April 6, 2006


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Fear not the risotto
Italian rice provides a new texture and flavor in only 20 minutes
By Susan Reilly  news@hippopress.com

Risotto can be fussy, intimidating and at times downright scary.

What makes this little rice kernel, which when cooked lovingly turns into a creamy morsel, strike fear in the home cook?

“To do risotto right, it is very difficult. It takes a lot of special care to get it right,” said Todd Drago, chef at Cotton in Manchester.

Drago said that people find risotto interesting, and order it because it is probably not something they would make at home.

“The thing with risotto is that it tastes so good when it is done right,” he said.

Risotto’s reputation for being difficult comes from cooks’ ignorance about how the rice works. Once burned by a poor plate of risotto, many never go back. Funny thing is that although risotto requires all your attention (it is not a dish you can multi-task with) it only takes 20 minutes. That is a small amount of time to get a main course on the table.

To make risotto, heat your broth on an adjacent burner. Hot broth is a key to success.

While the broth is heating up, start sautéing a bit of finely chopped onion and/or garlic in a little butter or olive oil. This is the base of the risotto, and the combination you choose here is entirely up to you.

When the onion is soft, not browned, add the rice. Stir for a few minutes until the rice is well coated with the oil or butter.

Now you’re ready to start adding liquid. Many recipes call for a glass of wine at this point. Not for the cook, but for the rice.

Wine or broth, again the choice is yours. The key to adding the broth is to add a little at a time. And to keep stirring while the rice absorbs it. Add enough broth to keep the rice covered. And keep stirring.

The risotto takes approximately 20 minutes. Near the end, add other ingredients, give it a stir and serve.

Mistakes people make include using cold broth, not gently stirring, leaving the risotto unsupervised, pouring all the broth into the pan (it is not a rice soup) and using too small a pan (give the risotto plenty of room to move around).

Marcella Hazan, the doyenne of Italian cooking, said that once you cook risotto the right way, there will be no going back. You will get it and be one of the lucky few.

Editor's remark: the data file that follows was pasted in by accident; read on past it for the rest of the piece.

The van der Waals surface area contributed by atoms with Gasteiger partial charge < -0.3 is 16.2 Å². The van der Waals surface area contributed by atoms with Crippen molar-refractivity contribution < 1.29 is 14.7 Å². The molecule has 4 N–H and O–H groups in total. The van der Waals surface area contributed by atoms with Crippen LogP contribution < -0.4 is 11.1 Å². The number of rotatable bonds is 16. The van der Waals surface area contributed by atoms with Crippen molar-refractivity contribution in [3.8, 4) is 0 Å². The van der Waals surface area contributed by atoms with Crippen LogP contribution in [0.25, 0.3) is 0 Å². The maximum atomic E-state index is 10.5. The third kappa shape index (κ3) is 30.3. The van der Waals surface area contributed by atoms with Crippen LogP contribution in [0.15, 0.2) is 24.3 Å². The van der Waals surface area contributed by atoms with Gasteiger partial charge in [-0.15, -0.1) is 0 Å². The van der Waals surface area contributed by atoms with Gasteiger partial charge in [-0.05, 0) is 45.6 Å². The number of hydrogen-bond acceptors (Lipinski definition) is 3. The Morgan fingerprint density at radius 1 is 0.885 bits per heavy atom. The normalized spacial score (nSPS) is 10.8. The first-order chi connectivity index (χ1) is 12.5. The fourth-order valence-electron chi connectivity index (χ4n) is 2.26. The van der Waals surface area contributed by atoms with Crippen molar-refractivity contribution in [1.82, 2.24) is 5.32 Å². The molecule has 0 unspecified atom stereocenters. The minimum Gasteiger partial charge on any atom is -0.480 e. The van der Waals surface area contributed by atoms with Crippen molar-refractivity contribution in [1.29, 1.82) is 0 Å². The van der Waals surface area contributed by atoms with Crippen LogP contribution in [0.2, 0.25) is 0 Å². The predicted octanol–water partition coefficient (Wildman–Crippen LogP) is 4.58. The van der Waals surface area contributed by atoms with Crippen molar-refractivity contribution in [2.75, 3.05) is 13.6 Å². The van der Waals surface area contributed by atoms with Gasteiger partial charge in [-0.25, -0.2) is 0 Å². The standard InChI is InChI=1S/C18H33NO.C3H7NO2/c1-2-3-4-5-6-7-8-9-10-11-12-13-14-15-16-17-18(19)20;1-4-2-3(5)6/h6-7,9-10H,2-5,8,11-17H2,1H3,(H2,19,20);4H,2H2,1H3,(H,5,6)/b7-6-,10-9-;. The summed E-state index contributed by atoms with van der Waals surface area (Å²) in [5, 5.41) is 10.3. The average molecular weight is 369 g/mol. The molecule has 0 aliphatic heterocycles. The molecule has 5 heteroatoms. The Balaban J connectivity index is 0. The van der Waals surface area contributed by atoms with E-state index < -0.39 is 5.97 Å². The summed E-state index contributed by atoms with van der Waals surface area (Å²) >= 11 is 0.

Serving risotto at home requires few ingredients. Arborio rice is readily available by the box at all supermarkets, and chicken broth is a pantry staple along with onion, garlic and cheese.

Risotto is like a sponge, absorbing the flavors of whatever it is cooked with. It is a great vehicle to show off a fine cheese, new spring vegetables or leftovers.

Cotton serves risotto made with barley and wild mushrooms.

At Piccola Italia in Manchester, risotto is used to soak up the earthy flavors of osso bucco. Piccola also serves a risotto with pears and gorgonzola.

“Risotto is the perfect Italian dish. But people are scared of the process, that is why they order it when they are out,” said Steve Desrocheres, chef at Piccola Italia. “It is not hard to make once you understand it.”

Risi bisi
Adapted from Molto Italiano by Mario Batali
This is a classic springtime risotto dish.
Serves four.

¼ cup extra virgin olive oil
4 shallots finely chopped
2 ribs of celery finely chopped
2 ounces prosciutto, diced small
1½ cups Arborio rice
8 cups chicken stock, heated until hot
2 pounds fresh peas, shelled (equals 1½ cups)
4 tablespoons unsalted butter
½ cup freshly grated Parmigiano-Reggiano
salt and black pepper

Combine olive oil, shallots, celery and prosciutto in a 10- to 12-inch sauté pan. Cook until celery and shallots are soft, but not brown.

Add the rice and stir for 2 minutes, until it is almost opaque.

Add enough chicken stock to just cover the rice, turn the heat up to high and bring to a boil.

Cook, stirring, until the stock begins to be absorbed. Add another ladle full of stock to the pan.

As the chicken stock begins to dip below the level of the rice, add stock a ladle full at a time to keep the rice covered, stirring constantly.

After 15 minutes taste the rice; it should still be quite hard.

Add the peas and continue to cook for 4 more minutes, add a little more stock if necessary until the rice is tender and creamy, but still al dente.

The risotto should be moist, but not swimming.

]Remove from heat, add the butter and Parmigiano-Reggiano and stir vigorously for 25 seconds. Season with salt and pepper and serve immediately.

Comments? Thoughts? Discuss this article and more at hippoflea.com  

Risotto on the menu
• Cotton (75 Arms St., 622-5488) Wild mushroom barley risotto ($14): risotto-style barley with wild mushrooms, caramelized onions, baby spinach, roasted sweet peppers and Pecorino cheese.
• Piccola Italia (815 Elm St., 606-5100) Risotto alla Pescatore ($18.95): shrimp, scallops, whole clams, mussels and sliced calamari in a scampi sauce. Risotto Piccola Italia ($16.95): fresh pears sautéed with Gorgonzola, Parmigiano and Romano cheeses. Risotto alla Boscaiola ($17.95): porcini, portabello, oyster and shiitake mushrooms sautéed with pancetta and white wine.

• Giorgio’s (707 Milford Road, 883-7333) Seafood risotto ($17.95) with shrimp, scallops, PEI mussels, clams and sweet Italian sausage.

• The French Bistro (15 Elm St., 249-9605) Risotto aux champignons ($8.50/$15.95) with white truffle oil.

• Villa Banca (194 Main St., 598-0500) Vegetable risotto ($13.95) tossed with Parmesan. 

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